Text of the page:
Eventually the conversation focused on “what I did for summer vacation.” A big birthday and significant anniversary had been celebrated with a trip to Portland. An upcoming New York weekend, including a Broadway show, was discussed. And two shared their version of the Chevy Chase “Family Vacation.” You know the ones: rock-hard beds in tiny shared quarters where you learn way too much about one another. The kayak river trip in a mostly dried up creek, or the beach trip that featured six straight days of rain. People can get cross with the circumstances—and with one another.
We laughed till we cried, but later I thought about the tradition of family vacations. We laugh at Clark Griswold’s family because we’ve most likely been there at some point. All that togetherness can be a challenge.
Vacations with little ones can be stressful; they’re away from the familiar, routines are disrupted, and the items that comfort them are unavailable. Our own summer getaways when our boys were young were spent in the 113 degree heat of Palm Springs at the Oasis Water Park and Resort. Sounds swanky, right? In the winter, we’d have paid a premium price. But in July, $99 a night bought us a two bedroom condo with maid service and daily water park passes for the entire family. Living big, I tell you.
We continued the tradition as our sons became adults, adding their wives and little boys as they appeared on the scene. We’ve enjoyed snowy mountains at Christmas, Florida’s DisneyWorld, and the many attractions of Southern California. Each trip offered a challenge or two, but we enjoyed them and recall them fondly. It’s been two years since our last trip, and we’ve added four more little boys to the mix in that time, but we look forward to the next opportunity to do it again.
Traveling with adult children is a very different experience and requires a process that varies from when they were little. And even though the traditional summer vacation season is drawing to a close, three day weekends and trips for the holidays are year round. We’ve gained some insights over the years, so I’m sharing some ideas that surfaced as we’ve traveled together. Here are three tips we’ve discovered that can make a big difference.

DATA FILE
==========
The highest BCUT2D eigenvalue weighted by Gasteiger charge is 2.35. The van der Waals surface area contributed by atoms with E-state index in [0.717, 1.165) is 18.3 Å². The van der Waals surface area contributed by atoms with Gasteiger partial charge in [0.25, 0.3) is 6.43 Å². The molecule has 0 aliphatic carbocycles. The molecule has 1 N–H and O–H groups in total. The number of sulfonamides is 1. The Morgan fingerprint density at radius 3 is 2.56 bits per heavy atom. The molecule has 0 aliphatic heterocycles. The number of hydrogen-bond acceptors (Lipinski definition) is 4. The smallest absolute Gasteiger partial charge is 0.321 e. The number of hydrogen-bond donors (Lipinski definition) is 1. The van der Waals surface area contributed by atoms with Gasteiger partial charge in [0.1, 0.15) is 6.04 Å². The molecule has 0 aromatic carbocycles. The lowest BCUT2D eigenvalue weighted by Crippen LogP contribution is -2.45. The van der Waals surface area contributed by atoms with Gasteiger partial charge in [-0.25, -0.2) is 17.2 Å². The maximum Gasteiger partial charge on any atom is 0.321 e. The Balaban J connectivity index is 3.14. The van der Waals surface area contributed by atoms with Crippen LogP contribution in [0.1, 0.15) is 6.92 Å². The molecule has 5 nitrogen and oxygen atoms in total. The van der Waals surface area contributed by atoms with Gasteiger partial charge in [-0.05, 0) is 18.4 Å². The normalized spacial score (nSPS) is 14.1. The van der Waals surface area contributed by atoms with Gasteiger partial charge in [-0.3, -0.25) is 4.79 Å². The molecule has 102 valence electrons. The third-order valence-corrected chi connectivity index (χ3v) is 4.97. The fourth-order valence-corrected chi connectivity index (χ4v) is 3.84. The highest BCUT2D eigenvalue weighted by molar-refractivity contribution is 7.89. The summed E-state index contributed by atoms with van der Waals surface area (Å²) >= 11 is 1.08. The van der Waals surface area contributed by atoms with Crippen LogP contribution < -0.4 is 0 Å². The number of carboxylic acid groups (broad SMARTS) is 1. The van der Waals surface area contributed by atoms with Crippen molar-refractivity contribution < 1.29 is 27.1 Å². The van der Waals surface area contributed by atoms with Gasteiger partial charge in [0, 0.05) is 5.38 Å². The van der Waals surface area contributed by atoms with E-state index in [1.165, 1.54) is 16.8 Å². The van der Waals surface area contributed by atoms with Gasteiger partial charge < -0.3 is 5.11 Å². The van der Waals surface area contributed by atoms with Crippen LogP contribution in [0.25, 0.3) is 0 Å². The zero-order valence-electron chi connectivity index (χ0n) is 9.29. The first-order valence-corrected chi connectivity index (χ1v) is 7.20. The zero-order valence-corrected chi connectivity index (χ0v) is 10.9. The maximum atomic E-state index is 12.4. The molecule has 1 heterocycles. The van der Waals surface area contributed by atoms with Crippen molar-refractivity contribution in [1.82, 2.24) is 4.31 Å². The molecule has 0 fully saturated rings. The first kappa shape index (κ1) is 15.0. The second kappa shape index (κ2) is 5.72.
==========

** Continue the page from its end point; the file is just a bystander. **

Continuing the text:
- Include EVERYONE in the planning process. You might be surprised to learn that your services as travel director and tour guide are not always welcome. You may prefer to hit the beach while others would rather see the museums or area theme parks. Let everyone weigh in; we all like to be heard. Does everyone have to do everything together everyday? Or is there room for a freestyle day when the group splits off to pursue varied interests? A break from all that togetherness can be a great bonus!
- Clarify expectations. What are the financial arrangements? Will the cost be shared evenly across the family? What if one couple has three kids, and another has none? Will they pay the same for the lodging, rental car, and meals you prepare in your condo or cabin? Do the math well in advance so everyone knows what to expect. And what about chores? If you’re in a rental home, consider creating a plan. Rotate cooking, clean up and trash duty. Discuss it before plans are made so no one is surprised. A family meeting to discuss the details will make a big difference.
- Be flexible. The cabin might be a bit musty, hikes gets rained out, and rental cars break down on occasion. Know going in this stuff happens, and if it does, make the best of it. Air out the cabin, do a rainy day movie marathon, and tell Hertz you expect a big upgrade in the replacement vehicle. Remember the unofficial beatitude: Blessed are the flexible, for they shall not break!
The “vacation” might simply be a family visit to celebrate the holidays together. Will the grandparents be expected to be on-call babysitters? We usually offer a time to let the big kids have some time together while we enjoy our grandsons. Recently we split it up: the girls stayed in with the six little boys one night, and the guys were on duty the next. Again, communicating is key; make no assumptions.
Lastly, remember that one of the big benefits is the chance to be together, to enjoy one another’s company. It should be a feature of the vacay, not a cross to bear. Whether it’s a Thanksgiving weekend, a Christmas trip seeking sunshine, or a traditional summer vacation, a little pre-planning can make it one for the scrapbooks!